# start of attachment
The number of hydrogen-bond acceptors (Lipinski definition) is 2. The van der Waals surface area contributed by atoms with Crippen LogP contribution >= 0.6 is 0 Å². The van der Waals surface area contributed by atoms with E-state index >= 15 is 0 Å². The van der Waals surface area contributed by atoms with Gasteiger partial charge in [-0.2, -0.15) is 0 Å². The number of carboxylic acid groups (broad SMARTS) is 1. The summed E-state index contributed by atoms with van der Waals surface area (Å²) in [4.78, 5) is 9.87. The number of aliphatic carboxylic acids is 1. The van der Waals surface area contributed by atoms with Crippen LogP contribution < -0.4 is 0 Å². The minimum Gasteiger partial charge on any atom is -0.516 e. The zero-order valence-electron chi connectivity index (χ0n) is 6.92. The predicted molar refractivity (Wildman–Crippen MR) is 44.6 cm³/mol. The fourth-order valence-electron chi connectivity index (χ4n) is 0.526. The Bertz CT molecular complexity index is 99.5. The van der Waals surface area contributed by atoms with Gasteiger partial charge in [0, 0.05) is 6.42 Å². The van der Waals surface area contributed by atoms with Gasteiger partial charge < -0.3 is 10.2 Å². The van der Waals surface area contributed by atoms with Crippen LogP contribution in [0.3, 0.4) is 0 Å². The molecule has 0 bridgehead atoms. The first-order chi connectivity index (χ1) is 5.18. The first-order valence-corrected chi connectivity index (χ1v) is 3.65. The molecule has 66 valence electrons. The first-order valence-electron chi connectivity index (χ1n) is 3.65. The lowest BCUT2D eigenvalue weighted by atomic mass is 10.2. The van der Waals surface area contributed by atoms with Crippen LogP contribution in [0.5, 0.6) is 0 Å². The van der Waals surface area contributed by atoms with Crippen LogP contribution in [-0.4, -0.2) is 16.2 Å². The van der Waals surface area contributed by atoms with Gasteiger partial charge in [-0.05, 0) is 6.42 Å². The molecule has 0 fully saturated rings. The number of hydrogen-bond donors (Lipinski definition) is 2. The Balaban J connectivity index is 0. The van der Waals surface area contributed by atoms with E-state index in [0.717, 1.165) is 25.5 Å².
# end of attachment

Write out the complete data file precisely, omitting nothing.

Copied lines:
The number of hydrogen-bond acceptors (Lipinski definition) is 2. The van der Waals surface area contributed by atoms with Crippen LogP contribution >= 0.6 is 0 Å². The van der Waals surface area contributed by atoms with E-state index >= 15 is 0 Å². The van der Waals surface area contributed by atoms with Gasteiger partial charge in [-0.2, -0.15) is 0 Å². The number of carboxylic acid groups (broad SMARTS) is 1. The summed E-state index contributed by atoms with van der Waals surface area (Å²) in [4.78, 5) is 9.87. The number of aliphatic carboxylic acids is 1. The van der Waals surface area contributed by atoms with Crippen LogP contribution < -0.4 is 0 Å². The minimum Gasteiger partial charge on any atom is -0.516 e. The zero-order valence-electron chi connectivity index (χ0n) is 6.92. The predicted molar refractivity (Wildman–Crippen MR) is 44.6 cm³/mol. The fourth-order valence-electron chi connectivity index (χ4n) is 0.526. The Bertz CT molecular complexity index is 99.5. The van der Waals surface area contributed by atoms with Gasteiger partial charge in [0, 0.05) is 6.42 Å². The van der Waals surface area contributed by atoms with Gasteiger partial charge < -0.3 is 10.2 Å². The van der Waals surface area contributed by atoms with Crippen LogP contribution in [0.3, 0.4) is 0 Å². The molecule has 0 bridgehead atoms. The first-order chi connectivity index (χ1) is 5.18. The first-order valence-corrected chi connectivity index (χ1v) is 3.65. The molecule has 66 valence electrons. The first-order valence-electron chi connectivity index (χ1n) is 3.65. The lowest BCUT2D eigenvalue weighted by atomic mass is 10.2. The van der Waals surface area contributed by atoms with Crippen LogP contribution in [0.5, 0.6) is 0 Å². The van der Waals surface area contributed by atoms with Crippen LogP contribution in [-0.4, -0.2) is 16.2 Å². The van der Waals surface area contributed by atoms with Gasteiger partial charge in [-0.05, 0) is 6.42 Å². The molecule has 0 fully saturated rings. The number of hydrogen-bond donors (Lipinski definition) is 2. The Balaban J connectivity index is 0. The van der Waals surface area contributed by atoms with E-state index in [0.717, 1.165) is 25.5 Å².